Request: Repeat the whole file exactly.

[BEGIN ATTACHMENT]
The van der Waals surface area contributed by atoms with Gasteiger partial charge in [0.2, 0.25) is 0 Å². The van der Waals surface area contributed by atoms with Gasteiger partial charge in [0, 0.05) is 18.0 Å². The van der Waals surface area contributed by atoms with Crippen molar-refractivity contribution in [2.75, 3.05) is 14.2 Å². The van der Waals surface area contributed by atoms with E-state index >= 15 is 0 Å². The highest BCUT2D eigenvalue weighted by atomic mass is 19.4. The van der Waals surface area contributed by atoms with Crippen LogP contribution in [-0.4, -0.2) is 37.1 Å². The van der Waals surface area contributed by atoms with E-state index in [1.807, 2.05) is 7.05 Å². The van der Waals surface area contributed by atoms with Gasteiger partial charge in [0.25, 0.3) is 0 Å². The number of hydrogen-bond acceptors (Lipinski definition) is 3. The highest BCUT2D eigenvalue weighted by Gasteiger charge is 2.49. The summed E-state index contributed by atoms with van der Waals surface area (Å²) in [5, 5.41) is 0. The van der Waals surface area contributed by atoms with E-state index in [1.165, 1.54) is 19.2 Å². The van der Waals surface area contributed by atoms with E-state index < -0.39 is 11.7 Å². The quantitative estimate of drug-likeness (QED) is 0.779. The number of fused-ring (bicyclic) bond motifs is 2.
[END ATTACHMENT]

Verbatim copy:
The van der Waals surface area contributed by atoms with Gasteiger partial charge in [0.2, 0.25) is 0 Å². The van der Waals surface area contributed by atoms with Gasteiger partial charge in [0, 0.05) is 18.0 Å². The van der Waals surface area contributed by atoms with Crippen molar-refractivity contribution in [2.75, 3.05) is 14.2 Å². The van der Waals surface area contributed by atoms with E-state index >= 15 is 0 Å². The highest BCUT2D eigenvalue weighted by atomic mass is 19.4. The van der Waals surface area contributed by atoms with Crippen LogP contribution in [-0.4, -0.2) is 37.1 Å². The van der Waals surface area contributed by atoms with E-state index in [1.807, 2.05) is 7.05 Å². The van der Waals surface area contributed by atoms with Gasteiger partial charge in [0.25, 0.3) is 0 Å². The number of hydrogen-bond acceptors (Lipinski definition) is 3. The highest BCUT2D eigenvalue weighted by Gasteiger charge is 2.49. The summed E-state index contributed by atoms with van der Waals surface area (Å²) in [5, 5.41) is 0. The van der Waals surface area contributed by atoms with E-state index in [1.165, 1.54) is 19.2 Å². The van der Waals surface area contributed by atoms with E-state index < -0.39 is 11.7 Å². The quantitative estimate of drug-likeness (QED) is 0.779. The number of fused-ring (bicyclic) bond motifs is 2.